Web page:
Netflix, once seen as the purveyor of so-called prestige TV shows like “House of Cards” and “Orange Is the New Black” has lately gotten into the business of the sort of trashy programming that was once relegated to the wilds of cable and odd hours of broadcast. One might think, with its billion-dollar budgets and global reach, that the streaming service could be more discerning as it attempts to outdo its competitors. But Netflix’s latest series, “Sexy Beasts,” commits a crime worse than bad taste: It’s boring.
Netflix has lately gotten into the business of the sort of trashy programming that was once relegated to the wilds of cable.
Until recently, reality television has been the last bastion of broadcast, the saving grace of over-the-air networks as viewers move en masse to on demand. Viewership of broadcast TV series has been going down year-to-year consistently since 2014, save only for “The Bachelor,” the Disneyesque dating franchise, which scored a four-year high in 2020. Meanwhile the only hit that’s made waves on social media for Fox in recent years is the elaborately costumed “The Masked Singer,” which scored massive viewership when it debuted in 2019.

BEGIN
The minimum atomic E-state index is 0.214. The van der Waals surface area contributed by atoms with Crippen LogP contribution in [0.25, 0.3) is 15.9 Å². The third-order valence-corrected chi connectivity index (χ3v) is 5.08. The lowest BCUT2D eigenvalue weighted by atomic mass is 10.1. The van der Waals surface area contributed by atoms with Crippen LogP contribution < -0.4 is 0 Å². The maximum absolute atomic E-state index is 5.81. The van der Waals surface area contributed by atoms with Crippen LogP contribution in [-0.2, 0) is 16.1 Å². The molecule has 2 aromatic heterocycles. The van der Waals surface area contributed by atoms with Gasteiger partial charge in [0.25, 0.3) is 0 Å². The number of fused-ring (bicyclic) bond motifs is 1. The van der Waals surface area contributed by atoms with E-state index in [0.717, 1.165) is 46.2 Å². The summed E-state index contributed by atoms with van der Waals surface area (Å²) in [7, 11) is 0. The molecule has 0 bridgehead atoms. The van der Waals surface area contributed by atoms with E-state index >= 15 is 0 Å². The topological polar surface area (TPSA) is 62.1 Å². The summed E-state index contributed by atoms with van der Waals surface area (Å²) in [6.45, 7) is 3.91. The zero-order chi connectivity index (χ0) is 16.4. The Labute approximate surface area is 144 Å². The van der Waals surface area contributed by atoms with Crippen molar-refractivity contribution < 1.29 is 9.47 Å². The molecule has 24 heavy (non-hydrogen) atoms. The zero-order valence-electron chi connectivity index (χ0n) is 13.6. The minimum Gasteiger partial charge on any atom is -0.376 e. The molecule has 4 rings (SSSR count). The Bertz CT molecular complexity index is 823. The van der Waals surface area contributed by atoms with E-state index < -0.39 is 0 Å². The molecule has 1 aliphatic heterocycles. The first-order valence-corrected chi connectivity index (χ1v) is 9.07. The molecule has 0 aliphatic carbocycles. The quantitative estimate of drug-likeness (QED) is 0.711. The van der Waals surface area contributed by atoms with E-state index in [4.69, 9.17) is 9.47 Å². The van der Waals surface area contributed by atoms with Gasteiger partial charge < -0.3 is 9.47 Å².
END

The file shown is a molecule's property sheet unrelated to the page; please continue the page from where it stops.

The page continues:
Frankly, it was only a matter of time before someone thought it would be a good idea to add the two together.
The concept is simple: Each episode features a single guy or gal who has failed to find true love, because looks are getting in the way. Either they are too focused on it, their potential dates are, or both. So Netflix is here to help, facilitating a series of dates while both parties are masked in full prosthetic makeup. Kariselle the Panda goes for a drink with Josh the Bull; Ibrahim the Wolf finds himself meeting Bella the Dinosaur. All hope to find the fantasy character/person of their dreams.